MONTEREY BAY PINNIPEDS and OTTER
|Monterey Bay is exceptional for its wealth of pelagic mammals other
than cetaceans. It is the only place in the world where five species of
pinnipeds (seals and sea-lions) may be found most years, not to mention
a pelagic otter. I enjoy watching sea otters lying on their backs, feeding
leisurely on crab or abalone, to dive 'just in time' to avoid the pounding
surf about to engulf them (photo right; © Don Roberson).
Barking California Sea Lions are a constant in fall and winter in Monterey,
and I hear them from my backyard hot tub when conditions are right. Harbor
seals are common attractions along the rocky shore and in Elkhorn Slough.
The other pinnipeds, though, require either trips to breeding colonies
just north or south of Monterey County (Northern Elephant Seal and Steller's
Sea Lion) or luck on offshore boat trips. I've never seen a Northern Fur
Seal from shore.
Short photo introductions to the various species follow.
All photos are from Monterey Bay or nearby (Elephant Seals from
Año Nuevo Pt.)
Photo above © Ronald L. Branson. Photos below ©
Sea Otter Enhydra lutris nearly went extinct due
to hunting for their fur in former centuries, but today they are a star
attraction along the shores of Monterey Bay. They are easily seen in Elkhorn
Slough, around the Monterey Peninsula, and down the Big Sur coast. They
are popular attractions at the Monterey Bay Aquarium. Local populations
have been studied intensively, and much information is available on line.
There is a local Sea Otter society with a gift shop on Cannery Row.
Photo below © Ronald L. Branson
California Sea Lion Zalophus californianus is a common
visitor in fall and winter from Channel Island breeding populations, and
in some years a few remain through spring and summer. Sea lions are easily
identified by their external ears (seals show no ears) and by their raucous
barking. When present, they commandeer unused boats in the harbor, buoys,
and the Coast Guard jetty. They can be very aggressive off Fisherman's
Wharf. Our visiting population is almost entirely composed of males; females
don't venture this far north.
Photos below © Don Roberson
Steller's Sea Lion Eumetopias jubatus is an occasional
visitor in fall and winter, usually among the many California Sea Lions
on the Coast Guard jetty in Monterey harbor. They are larger and paler
than California Sea Lions (upper left beast in photo, left). Many California
Sea Lions become quite pale as they dry, but Steller's retains its blonde
color even underwater. They also have more massive necks and body. These
were once abundant in Alaskan colonies but numbers have declined so much
in recent decades that they are now listed as "threatened" on the Endangered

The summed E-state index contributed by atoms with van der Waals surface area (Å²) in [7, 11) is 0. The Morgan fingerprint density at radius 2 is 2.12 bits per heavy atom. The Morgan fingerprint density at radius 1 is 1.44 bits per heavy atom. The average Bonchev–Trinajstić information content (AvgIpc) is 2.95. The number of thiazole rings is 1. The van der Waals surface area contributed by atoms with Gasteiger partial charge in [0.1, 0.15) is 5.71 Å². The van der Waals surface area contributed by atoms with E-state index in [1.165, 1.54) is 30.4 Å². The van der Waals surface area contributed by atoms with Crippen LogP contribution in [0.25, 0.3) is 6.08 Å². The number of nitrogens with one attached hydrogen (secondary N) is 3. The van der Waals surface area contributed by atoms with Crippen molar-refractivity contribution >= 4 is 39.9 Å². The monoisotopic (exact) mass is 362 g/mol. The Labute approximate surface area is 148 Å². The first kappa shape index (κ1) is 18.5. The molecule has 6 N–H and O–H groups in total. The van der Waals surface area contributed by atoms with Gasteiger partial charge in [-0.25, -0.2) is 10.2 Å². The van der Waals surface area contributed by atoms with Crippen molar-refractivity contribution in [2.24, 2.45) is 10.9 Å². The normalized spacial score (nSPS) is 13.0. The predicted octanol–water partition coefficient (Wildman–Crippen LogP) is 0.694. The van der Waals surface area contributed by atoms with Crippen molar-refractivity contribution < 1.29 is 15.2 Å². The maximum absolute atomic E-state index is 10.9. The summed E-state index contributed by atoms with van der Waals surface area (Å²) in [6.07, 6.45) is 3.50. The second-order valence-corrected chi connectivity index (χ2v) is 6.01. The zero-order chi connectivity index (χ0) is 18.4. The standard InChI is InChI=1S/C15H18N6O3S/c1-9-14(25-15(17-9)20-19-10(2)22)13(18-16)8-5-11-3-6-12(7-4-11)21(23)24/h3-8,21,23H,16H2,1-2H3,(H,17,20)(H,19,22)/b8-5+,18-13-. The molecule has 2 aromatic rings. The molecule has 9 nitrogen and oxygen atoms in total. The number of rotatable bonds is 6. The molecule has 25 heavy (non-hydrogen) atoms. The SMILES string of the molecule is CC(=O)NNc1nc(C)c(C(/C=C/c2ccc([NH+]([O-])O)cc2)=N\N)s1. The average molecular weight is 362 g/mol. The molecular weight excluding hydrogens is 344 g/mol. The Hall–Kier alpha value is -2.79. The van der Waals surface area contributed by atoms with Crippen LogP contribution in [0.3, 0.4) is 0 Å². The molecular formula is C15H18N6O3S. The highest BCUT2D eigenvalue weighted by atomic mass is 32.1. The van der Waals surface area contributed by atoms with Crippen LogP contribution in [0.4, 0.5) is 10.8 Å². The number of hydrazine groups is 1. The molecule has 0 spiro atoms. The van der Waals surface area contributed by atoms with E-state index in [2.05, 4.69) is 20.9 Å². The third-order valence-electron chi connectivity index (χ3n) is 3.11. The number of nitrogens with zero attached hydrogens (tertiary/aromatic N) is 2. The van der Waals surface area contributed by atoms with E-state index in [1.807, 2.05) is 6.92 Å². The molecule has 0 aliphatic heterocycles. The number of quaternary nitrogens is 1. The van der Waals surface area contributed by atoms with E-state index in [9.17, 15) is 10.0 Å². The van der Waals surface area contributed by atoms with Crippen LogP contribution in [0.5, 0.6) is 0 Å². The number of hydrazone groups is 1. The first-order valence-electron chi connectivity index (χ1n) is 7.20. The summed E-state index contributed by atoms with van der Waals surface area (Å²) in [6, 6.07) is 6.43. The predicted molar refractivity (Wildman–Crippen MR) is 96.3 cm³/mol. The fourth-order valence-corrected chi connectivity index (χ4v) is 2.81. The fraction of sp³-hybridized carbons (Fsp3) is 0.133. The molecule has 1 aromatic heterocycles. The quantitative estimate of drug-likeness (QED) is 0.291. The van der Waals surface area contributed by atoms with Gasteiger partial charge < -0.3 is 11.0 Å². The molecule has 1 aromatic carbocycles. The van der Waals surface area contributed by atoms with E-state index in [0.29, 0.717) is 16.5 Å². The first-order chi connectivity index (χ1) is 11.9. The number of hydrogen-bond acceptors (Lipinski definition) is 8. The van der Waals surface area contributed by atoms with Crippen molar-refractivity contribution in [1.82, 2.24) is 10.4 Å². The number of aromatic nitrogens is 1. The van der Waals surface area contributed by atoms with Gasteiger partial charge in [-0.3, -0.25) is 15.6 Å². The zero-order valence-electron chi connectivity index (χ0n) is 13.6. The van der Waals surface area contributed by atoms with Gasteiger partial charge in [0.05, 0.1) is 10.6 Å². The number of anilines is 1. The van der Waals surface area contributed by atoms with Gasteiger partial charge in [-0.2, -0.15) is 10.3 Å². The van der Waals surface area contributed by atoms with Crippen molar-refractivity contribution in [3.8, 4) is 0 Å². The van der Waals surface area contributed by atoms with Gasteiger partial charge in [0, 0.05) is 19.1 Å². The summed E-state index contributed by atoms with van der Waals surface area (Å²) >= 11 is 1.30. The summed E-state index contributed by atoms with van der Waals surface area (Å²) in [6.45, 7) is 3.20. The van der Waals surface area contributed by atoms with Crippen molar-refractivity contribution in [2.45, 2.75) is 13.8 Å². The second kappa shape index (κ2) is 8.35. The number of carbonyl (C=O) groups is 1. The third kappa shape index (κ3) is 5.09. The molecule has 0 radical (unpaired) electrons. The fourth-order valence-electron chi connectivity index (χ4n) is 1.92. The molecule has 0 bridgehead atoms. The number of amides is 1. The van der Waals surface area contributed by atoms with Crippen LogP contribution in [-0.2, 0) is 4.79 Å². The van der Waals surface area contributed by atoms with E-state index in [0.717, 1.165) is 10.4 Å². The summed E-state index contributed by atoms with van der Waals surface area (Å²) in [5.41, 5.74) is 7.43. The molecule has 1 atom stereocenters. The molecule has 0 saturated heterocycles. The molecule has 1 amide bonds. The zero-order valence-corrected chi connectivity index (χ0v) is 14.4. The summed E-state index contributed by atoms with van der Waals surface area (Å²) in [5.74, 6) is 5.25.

Species list. A small population breeds on Año Nuevo Island, just
north of Monterey Bay.
Photo below offshore Yankee Pt. 9 Feb 2003 © Martin Meyers
Harbor Seal Phoca vitulina is commonly seen along
the shoreline and in Elkhorn Slough. They come in a variety of colors;
all have dog-like heads without external ears. They enjoy basking in the
sun at low tides. Pups are born on local beaches.
Photo below © Don Roberson
Northern Fur Sea Callorhinus ursinus is almost entirely
restricted to oceanic waters in Monterey Bay and offshore, and almost never
seen near land. Small numbers migrate from Alaskan breeding grounds in
fall and winter to forage in deep, pelagic waters; they are presumably
excluded from nearshore areas by the larger California Sea Lions. At sea,
they are identified by the combination of long ears, long whiskers, more
pointed snout, and the habitat of dozing on the surface in a 'jug handle'
position, with the hind flippers and front flippers pulled out of the water
to touch each other. They were hunted voraciously for their thick fur in
past centuries, and numbers have never totally rebounded.
Northern Elephant Seal Mirounga angustrirostris is
the star attraction at their breeding colonies just north of Monterey Bay
(Año Nuevo Pt.; photo, right) and just south (near San Simeon, San
Luis Obispo Co.). Huge males battle for mating rights to harems of smaller
females. Away from these colonies, elephant seals are found offshore, where
they routinely dive to depths of 2000 ft. in search of squid, rays and
small sharks. We rarely see them on boat trips, and once they sense the
boat's presence, they invariable dive and never reappear nearby.
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Page created 1-7 Dec 2002, revised 27 Feb 2003